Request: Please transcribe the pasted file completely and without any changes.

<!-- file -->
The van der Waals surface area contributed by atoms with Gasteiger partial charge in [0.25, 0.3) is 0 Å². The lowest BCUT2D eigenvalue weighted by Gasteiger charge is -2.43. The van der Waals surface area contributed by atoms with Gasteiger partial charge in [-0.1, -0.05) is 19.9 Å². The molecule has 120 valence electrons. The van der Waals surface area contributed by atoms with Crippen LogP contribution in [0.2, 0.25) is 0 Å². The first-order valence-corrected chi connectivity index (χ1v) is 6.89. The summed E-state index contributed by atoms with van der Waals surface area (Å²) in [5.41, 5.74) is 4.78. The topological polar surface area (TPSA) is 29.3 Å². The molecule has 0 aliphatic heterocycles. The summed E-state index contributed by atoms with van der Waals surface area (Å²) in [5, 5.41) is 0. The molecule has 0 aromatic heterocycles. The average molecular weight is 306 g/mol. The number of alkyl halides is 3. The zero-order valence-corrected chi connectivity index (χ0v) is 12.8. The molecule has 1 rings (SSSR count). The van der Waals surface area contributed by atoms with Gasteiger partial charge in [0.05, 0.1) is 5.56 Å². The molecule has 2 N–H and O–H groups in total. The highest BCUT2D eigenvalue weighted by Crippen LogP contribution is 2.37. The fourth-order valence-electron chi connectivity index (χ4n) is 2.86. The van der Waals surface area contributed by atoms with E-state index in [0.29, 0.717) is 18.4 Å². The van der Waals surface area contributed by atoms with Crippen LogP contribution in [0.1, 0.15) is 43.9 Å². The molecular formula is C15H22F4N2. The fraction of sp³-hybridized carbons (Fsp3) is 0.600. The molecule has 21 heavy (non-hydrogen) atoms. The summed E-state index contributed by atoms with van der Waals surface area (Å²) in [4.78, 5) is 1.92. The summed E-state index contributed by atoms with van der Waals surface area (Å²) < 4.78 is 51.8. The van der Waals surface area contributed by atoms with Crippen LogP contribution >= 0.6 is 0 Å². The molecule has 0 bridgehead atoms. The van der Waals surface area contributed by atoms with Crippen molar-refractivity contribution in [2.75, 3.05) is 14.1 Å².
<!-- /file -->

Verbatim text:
The van der Waals surface area contributed by atoms with Gasteiger partial charge in [0.25, 0.3) is 0 Å². The lowest BCUT2D eigenvalue weighted by Gasteiger charge is -2.43. The van der Waals surface area contributed by atoms with Gasteiger partial charge in [-0.1, -0.05) is 19.9 Å². The molecule has 120 valence electrons. The van der Waals surface area contributed by atoms with Crippen LogP contribution in [0.2, 0.25) is 0 Å². The first-order valence-corrected chi connectivity index (χ1v) is 6.89. The summed E-state index contributed by atoms with van der Waals surface area (Å²) in [5.41, 5.74) is 4.78. The topological polar surface area (TPSA) is 29.3 Å². The molecule has 0 aliphatic heterocycles. The summed E-state index contributed by atoms with van der Waals surface area (Å²) in [5, 5.41) is 0. The molecule has 0 aromatic heterocycles. The average molecular weight is 306 g/mol. The number of alkyl halides is 3. The zero-order valence-corrected chi connectivity index (χ0v) is 12.8. The molecule has 1 rings (SSSR count). The van der Waals surface area contributed by atoms with Gasteiger partial charge in [0.05, 0.1) is 5.56 Å². The molecule has 2 N–H and O–H groups in total. The highest BCUT2D eigenvalue weighted by Crippen LogP contribution is 2.37. The fourth-order valence-electron chi connectivity index (χ4n) is 2.86. The van der Waals surface area contributed by atoms with E-state index in [0.29, 0.717) is 18.4 Å². The van der Waals surface area contributed by atoms with Crippen LogP contribution in [0.1, 0.15) is 43.9 Å². The molecular formula is C15H22F4N2. The fraction of sp³-hybridized carbons (Fsp3) is 0.600. The molecule has 21 heavy (non-hydrogen) atoms. The summed E-state index contributed by atoms with van der Waals surface area (Å²) in [4.78, 5) is 1.92. The summed E-state index contributed by atoms with van der Waals surface area (Å²) < 4.78 is 51.8. The van der Waals surface area contributed by atoms with Crippen LogP contribution >= 0.6 is 0 Å². The molecule has 0 bridgehead atoms. The van der Waals surface area contributed by atoms with Crippen molar-refractivity contribution in [2.75, 3.05) is 14.1 Å².